US Officials: Second hack exposed military and intel data
WASHINGTON—Hackers linked to China appear to have gained access to the sensitive background information submitted by intelligence and military personnel for security clearances, several U.S. officials said Friday, describing a second cyberbreach of federal records that could dramatically compound the potential damage.
The forms authorities believed to have been accessed, require applicants to fill out deeply personal information about mental illnesses, drug and alcohol use, past arrests and bankruptcies. They also require the listing of contacts and relatives, potentially exposing any foreign relatives of U.S. intelligence employees to coercion. Both the applicant’s national identification number and that of his or her cohabitant is required.
The officials spoke on condition of anonymity because the security clearance material is classified.
In a statement, the White House said that on June 8, investigators concluded there was “a high degree of confidence that … systems containing information related to the background investigations of current, former and prospective federal government employees, and those for whom a federal background investigation was conducted, may have been exfiltrated.”
“This tells the Chinese the identities of almost everybody who has got a United States security clearance,” said Joel Brenner, a former top U.S. counterintelligence official. “That makes it very hard for any of those people to function as an intelligence officer. The database also tells the Chinese an enormous amount of information about almost everyone with a security clearance. That’s a gold mine. It helps you approach and recruit spies.”
The Office of Personnel Management, a central personnel database, which was the target of the hack, has not officially notified military or intelligence personnel whose security clearance data was breached, but news of the second hack was starting to circulate in both the Pentagon and the CIA.
The officials said they believe the hack into the security clearance database was separate from the breach of federal personnel data announced last week — a breach that is itself appearing far worse than first believed. It could not be learned whether the security database breach happened when an OPM contractor was hacked in 2013, an attack that was discovered last year. Members of Congress received classified briefings about that breach in September, but there was no mention of security clearance information being exposed.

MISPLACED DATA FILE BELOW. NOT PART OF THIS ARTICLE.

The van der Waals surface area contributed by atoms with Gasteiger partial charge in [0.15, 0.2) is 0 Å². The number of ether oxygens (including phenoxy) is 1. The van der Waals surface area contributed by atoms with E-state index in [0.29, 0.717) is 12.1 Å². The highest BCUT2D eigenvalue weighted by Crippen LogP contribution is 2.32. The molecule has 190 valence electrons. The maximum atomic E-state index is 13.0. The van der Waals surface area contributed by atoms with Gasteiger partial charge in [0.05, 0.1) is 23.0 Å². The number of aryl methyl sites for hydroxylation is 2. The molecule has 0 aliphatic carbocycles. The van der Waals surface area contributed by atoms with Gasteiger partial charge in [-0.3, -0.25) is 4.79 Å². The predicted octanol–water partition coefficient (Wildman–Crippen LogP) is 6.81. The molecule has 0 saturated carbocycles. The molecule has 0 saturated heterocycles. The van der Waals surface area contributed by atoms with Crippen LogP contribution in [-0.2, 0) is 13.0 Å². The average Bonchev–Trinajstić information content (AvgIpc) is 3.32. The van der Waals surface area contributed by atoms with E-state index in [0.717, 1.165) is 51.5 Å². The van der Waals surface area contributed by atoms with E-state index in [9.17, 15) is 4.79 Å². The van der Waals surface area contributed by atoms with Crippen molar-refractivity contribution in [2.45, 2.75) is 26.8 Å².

The OPM had no immediate comment Friday.
Nearly all of the millions of security clearance holders, including CIA, National Security Agency and military special operations personnel, are potentially exposed in the security clearance breach, the officials said. More than 2.9 million people had been investigated for a security clearance as of October 2014, according to government records.
In the hack of standard personnel records announced last week, two people briefed on the investigation disclosed Friday that as many as 14 million current and former civilian U.S. government employees have had their information exposed to hackers, a far higher figure than the 4 million the Obama administration initially disclosed.
American officials have said that cybertheft originated in China and that they suspect espionage by the Chinese government, which has denied any involvement.
The newer estimate puts the number of compromised records between 9 million and 14 million going back to the 1980s, said one congressional official and one former U.S. official, who spoke to The Associated Press on condition of anonymity because information disclosed in the confidential briefings includes classified details of the investigation.
There are about 2.6 million executive branch civilians, so the majority of the records exposed relate to former employees. Contractor information also has been stolen, officials said. The data in the hack revealed last week include the records of most federal civilian employees, though not members of Congress and their staffs, members of the military or staff of the intelligence agencies.
On Thursday, a major union said it believes the hackers stole national identification numbers, military records and veterans’ status information, addresses, birth dates, job and pay histories; health insurance, life insurance and pension information; and age, gender and race data.
The personnel records would provide a foreign government an extraordinary roadmap to blackmail, impersonate or otherwise exploit federal employees in an effort to gain access to U.S. secrets —or entry into government computer networks.
Outside experts were pointing to the breaches as a blistering indictment of the U.S. government’s ability to secure its own data two years after a National Security Agency contractor, Edward Snowden, was able to steal tens of thousands of the agency’s most sensitive documents.
The national identification numbers, known as Social Security numbers, were not encrypted, the American Federation of Government Employees said, calling that “an abysmal failure on the part of the agency to guard data that has been entrusted to it by the federal workforce.”
OPM said it was increasing its use of encryption.
The Obama administration had acknowledged that up to 4.2 million current and former employees whose information resides in the Office of Personnel Management server are affected by the December cyberbreach, but it had been vague about exactly what was taken.
Congressman Mike Rogers, the former chairman of the House Intelligence Committee, said last week that he believes China will use the recently stolen information for “the mother of all spear-phishing attacks.”
Spear-phishing is a technique under which hackers send emails designed to appear legitimate so that users open them and load spyware onto their networks.